The Film (Miniseries):
There's really no reason why Riverworld, a second attempt from SyFy to take on Philip Jose Farmer's award-winning novels, shouldn't be great. Its other-worldly, socio-religious premise comes with pre-built speculation and theorizing, while also finding an ample environment to rope in Tahmoh Penikett of "Battlestar Galactica" fame and an excuse to get Alan Cumming from X2: X-Men United back in blue-face. Feudal Japanese samurai cross swords with Spanish Conquistadors. There are nuclear-powered steamboats and zeppelins. And, in a grand excuse of historically hair-brained splendor, Mark Twain himself delivers a comment to explorer Richard Burton that, for all intents and purposes, could be heard as an eloquent spin on the phrase, "I know what you are, but what am I?" See, just talking about it has me all riled up. On paper, it sounds like an ironclad framework for, at the very least, a grand sci-fi spectacle. But it isn't.
In the hands of Teenage Mutant Ninja Turtles III (somewhat ironically titled "Turtles in Time") director Stuart Gillard, also an intermittent guiding force behind "One Tree Hill" and the new "Beverly Hills 90210", Riverworld slumps into three hours of cumbrous action, less-than-bland adaptive storytelling, and a string of poor dialogue that'll have you wanting to crawl the walls. It's a complex skeleton: war photographer Matt Ellman (Penikett, "Dollhouse"), after a terrorist suicide-bombs a club where he's about to propose to his girlfriend Jessie (Laura Vandervoort, "V"), is transported to a river bed with a slew of other clueless people. Quickly, all of these "survivors" determine that they've been resurrected, and that this endless river bank exists as their afterlife. All of them are wearing bracelets that activate a strange, ultramodern food bank that dishes out their food of choice (yep, grandma's cookies are replaced with meat loaf) -- except for Matt, who's free of this "grail band".
What's discovered, though he's only driven to find his almost-fiancé Jessie, is that Matt's been awakened as a "chosen" pawn in a civil war between this timeless world's "caretakers" -- blue-faced, robed aliens separated into "Salvationists", opponents to the world's reincarnation, and "Second Chancers", who wish to preserve this endless cycle. As he encounters a Buddhist monk/samurai (Jeananne Goossen, Breakfast with Scot) from Feudal Japan and other assorted good souls following his awakening, Matt immediately butts heads with a yet-unnamed antagonist (Peter Wingfield, "Highlander") with knowledge of Jessie's whereabouts and an onslaught of in-the-know Spanish Conquistadors demanding portions of everybody's food. He trades words with Francisco Pizarro, conqueror of South America, while eventually hooking up with dashing Sam Clemens on a river steamboat. All this surrounds his drive to find Jessie and, with Riverworld's caretaker giving directions, to kill the vile, mysterious man we'll learn to be explorer Richard Burton.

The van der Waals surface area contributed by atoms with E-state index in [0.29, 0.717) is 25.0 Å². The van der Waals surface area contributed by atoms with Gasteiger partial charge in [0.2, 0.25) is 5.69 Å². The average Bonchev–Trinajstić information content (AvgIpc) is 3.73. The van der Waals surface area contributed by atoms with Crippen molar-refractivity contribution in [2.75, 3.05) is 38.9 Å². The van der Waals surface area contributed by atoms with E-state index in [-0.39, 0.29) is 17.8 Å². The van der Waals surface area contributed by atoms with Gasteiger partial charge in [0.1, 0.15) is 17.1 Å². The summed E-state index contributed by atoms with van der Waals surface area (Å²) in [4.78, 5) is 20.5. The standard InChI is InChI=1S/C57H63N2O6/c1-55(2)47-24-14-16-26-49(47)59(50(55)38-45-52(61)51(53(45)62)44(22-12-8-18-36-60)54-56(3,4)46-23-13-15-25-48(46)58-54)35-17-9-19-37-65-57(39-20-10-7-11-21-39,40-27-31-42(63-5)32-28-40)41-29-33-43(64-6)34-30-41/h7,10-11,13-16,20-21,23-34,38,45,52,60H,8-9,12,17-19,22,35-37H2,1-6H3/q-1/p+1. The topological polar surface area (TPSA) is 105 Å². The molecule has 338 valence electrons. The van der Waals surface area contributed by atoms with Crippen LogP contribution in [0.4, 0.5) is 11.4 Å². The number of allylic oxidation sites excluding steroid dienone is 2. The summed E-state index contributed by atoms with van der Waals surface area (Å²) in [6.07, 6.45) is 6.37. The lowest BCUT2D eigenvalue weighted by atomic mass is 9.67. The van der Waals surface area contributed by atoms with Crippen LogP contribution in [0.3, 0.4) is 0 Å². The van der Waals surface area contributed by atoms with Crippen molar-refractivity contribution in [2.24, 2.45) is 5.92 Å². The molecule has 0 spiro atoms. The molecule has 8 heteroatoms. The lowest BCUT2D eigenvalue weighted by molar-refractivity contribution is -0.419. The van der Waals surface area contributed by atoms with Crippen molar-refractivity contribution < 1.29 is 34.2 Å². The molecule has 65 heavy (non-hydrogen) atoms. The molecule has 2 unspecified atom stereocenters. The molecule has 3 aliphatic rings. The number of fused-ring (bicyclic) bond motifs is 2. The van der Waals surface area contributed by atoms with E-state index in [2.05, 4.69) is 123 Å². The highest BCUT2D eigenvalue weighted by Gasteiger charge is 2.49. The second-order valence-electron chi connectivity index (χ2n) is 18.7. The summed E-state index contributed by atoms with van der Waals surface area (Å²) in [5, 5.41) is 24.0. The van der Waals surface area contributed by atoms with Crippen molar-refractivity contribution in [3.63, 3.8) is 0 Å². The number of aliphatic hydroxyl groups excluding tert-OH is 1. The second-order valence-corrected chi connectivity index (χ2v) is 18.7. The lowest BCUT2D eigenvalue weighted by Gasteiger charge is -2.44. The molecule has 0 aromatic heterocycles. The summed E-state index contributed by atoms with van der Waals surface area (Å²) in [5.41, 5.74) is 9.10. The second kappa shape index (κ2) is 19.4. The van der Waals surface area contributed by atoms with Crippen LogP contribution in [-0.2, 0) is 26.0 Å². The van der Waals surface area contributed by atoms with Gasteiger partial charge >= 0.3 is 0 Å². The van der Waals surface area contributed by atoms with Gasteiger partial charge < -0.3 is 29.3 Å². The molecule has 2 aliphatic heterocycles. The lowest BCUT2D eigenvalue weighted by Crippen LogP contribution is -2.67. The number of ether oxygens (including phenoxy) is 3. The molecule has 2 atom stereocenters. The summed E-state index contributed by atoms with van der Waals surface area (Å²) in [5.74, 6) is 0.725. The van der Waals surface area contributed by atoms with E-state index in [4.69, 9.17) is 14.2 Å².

A great cast of science-fiction veterans congregate around Riverworld's premise, hallmarked by Tahmoh Penikett. Due to fandom swelling around the more widely-lauded stars in "Battlestar Galactica", it's possible to somewhat neglect Penikett's sturdy performance as Helo -- and his talent's carried over admirably here. Sure, he's essentially just regurgitating his namesake Lt. Agathon, along with a dash of Paul Ballard from "Dollhouse", but the high-octane force behind his growls and gruff vocals works in painting an appealing hero out of Matt. He also handles the physicality of his role too, calling for him to nail a few bursts of martial arts activity and wield a battle axe with assurance. Similar can be said for Peter Wingfield, better known for his role as Methos from several Highlander productions, who adds rays of legitimacy to Burton by straying little from his classic demeanor.
Yes, the performances from the leads -- and a few unconvincing yet charming splashes from the supporting cast -- work diligently to keep this two-part yarn from sinking, but the horrendous dialogue and poorly-orchestrated action, stretched across three bleedin' hours, work like a ton-measured weight strapped to Riverworld's ankle. As it attempts to seal up holes in the plot by offering answer after answer to the story's nuances with dialogue, often repeating material we can assume ourselves, it also interjects some uncomfortably bad one-liners and botched endeavors in character interchange. A scene where Mark Twain (Mark Deklin) gets in a verbal scuff with Richard Burton about his writing skills offers more discomfort than fun, the sneering vitriol spewing from Francisco Pizarro often infuriates with exaggerated candor, while the dreadfully awkward "bro" rapport between Matt and his journalism partner Simon (Arnold Pinnoch) stops the story's flow in its tracks without fail.